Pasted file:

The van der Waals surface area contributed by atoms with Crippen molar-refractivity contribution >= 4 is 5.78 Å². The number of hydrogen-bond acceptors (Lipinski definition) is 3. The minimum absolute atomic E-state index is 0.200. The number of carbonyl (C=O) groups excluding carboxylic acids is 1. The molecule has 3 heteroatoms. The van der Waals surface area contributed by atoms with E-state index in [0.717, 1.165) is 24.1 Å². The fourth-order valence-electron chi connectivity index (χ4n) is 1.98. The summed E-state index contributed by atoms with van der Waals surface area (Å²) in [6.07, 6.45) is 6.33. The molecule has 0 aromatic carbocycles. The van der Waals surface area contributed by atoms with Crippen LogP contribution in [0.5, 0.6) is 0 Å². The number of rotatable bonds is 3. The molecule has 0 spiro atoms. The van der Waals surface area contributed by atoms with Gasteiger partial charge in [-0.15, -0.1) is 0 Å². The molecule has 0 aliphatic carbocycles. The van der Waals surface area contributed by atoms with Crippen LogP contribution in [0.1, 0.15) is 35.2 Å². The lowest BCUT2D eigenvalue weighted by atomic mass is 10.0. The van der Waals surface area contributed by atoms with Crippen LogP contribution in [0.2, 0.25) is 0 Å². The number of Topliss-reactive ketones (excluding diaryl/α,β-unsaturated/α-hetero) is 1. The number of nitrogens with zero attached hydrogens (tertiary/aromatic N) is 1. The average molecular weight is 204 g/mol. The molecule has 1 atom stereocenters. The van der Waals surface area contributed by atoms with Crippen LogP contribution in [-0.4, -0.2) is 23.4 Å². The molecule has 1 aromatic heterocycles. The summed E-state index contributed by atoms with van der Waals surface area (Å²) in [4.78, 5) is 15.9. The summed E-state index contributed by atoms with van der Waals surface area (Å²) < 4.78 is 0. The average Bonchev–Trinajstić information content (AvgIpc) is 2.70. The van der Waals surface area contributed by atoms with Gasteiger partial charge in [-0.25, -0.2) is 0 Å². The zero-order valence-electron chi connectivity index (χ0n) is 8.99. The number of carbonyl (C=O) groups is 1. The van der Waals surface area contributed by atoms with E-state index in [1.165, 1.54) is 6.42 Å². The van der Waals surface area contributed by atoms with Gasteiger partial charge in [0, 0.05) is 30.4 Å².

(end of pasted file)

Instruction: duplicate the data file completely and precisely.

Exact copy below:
The van der Waals surface area contributed by atoms with Crippen molar-refractivity contribution >= 4 is 5.78 Å². The number of hydrogen-bond acceptors (Lipinski definition) is 3. The minimum absolute atomic E-state index is 0.200. The number of carbonyl (C=O) groups excluding carboxylic acids is 1. The molecule has 3 heteroatoms. The van der Waals surface area contributed by atoms with E-state index in [0.717, 1.165) is 24.1 Å². The fourth-order valence-electron chi connectivity index (χ4n) is 1.98. The summed E-state index contributed by atoms with van der Waals surface area (Å²) in [6.07, 6.45) is 6.33. The molecule has 0 aromatic carbocycles. The van der Waals surface area contributed by atoms with Crippen LogP contribution in [0.5, 0.6) is 0 Å². The number of rotatable bonds is 3. The molecule has 0 spiro atoms. The van der Waals surface area contributed by atoms with Gasteiger partial charge in [-0.15, -0.1) is 0 Å². The molecule has 0 aliphatic carbocycles. The van der Waals surface area contributed by atoms with Crippen LogP contribution in [0.1, 0.15) is 35.2 Å². The lowest BCUT2D eigenvalue weighted by atomic mass is 10.0. The van der Waals surface area contributed by atoms with Crippen LogP contribution in [0.2, 0.25) is 0 Å². The number of Topliss-reactive ketones (excluding diaryl/α,β-unsaturated/α-hetero) is 1. The number of nitrogens with zero attached hydrogens (tertiary/aromatic N) is 1. The average molecular weight is 204 g/mol. The molecule has 1 atom stereocenters. The van der Waals surface area contributed by atoms with Crippen LogP contribution in [-0.4, -0.2) is 23.4 Å². The molecule has 1 aromatic heterocycles. The summed E-state index contributed by atoms with van der Waals surface area (Å²) in [4.78, 5) is 15.9. The summed E-state index contributed by atoms with van der Waals surface area (Å²) < 4.78 is 0. The average Bonchev–Trinajstić information content (AvgIpc) is 2.70. The van der Waals surface area contributed by atoms with Gasteiger partial charge in [-0.25, -0.2) is 0 Å². The zero-order valence-electron chi connectivity index (χ0n) is 8.99. The number of carbonyl (C=O) groups is 1. The van der Waals surface area contributed by atoms with E-state index in [1.165, 1.54) is 6.42 Å². The van der Waals surface area contributed by atoms with Gasteiger partial charge in [0, 0.05) is 30.4 Å².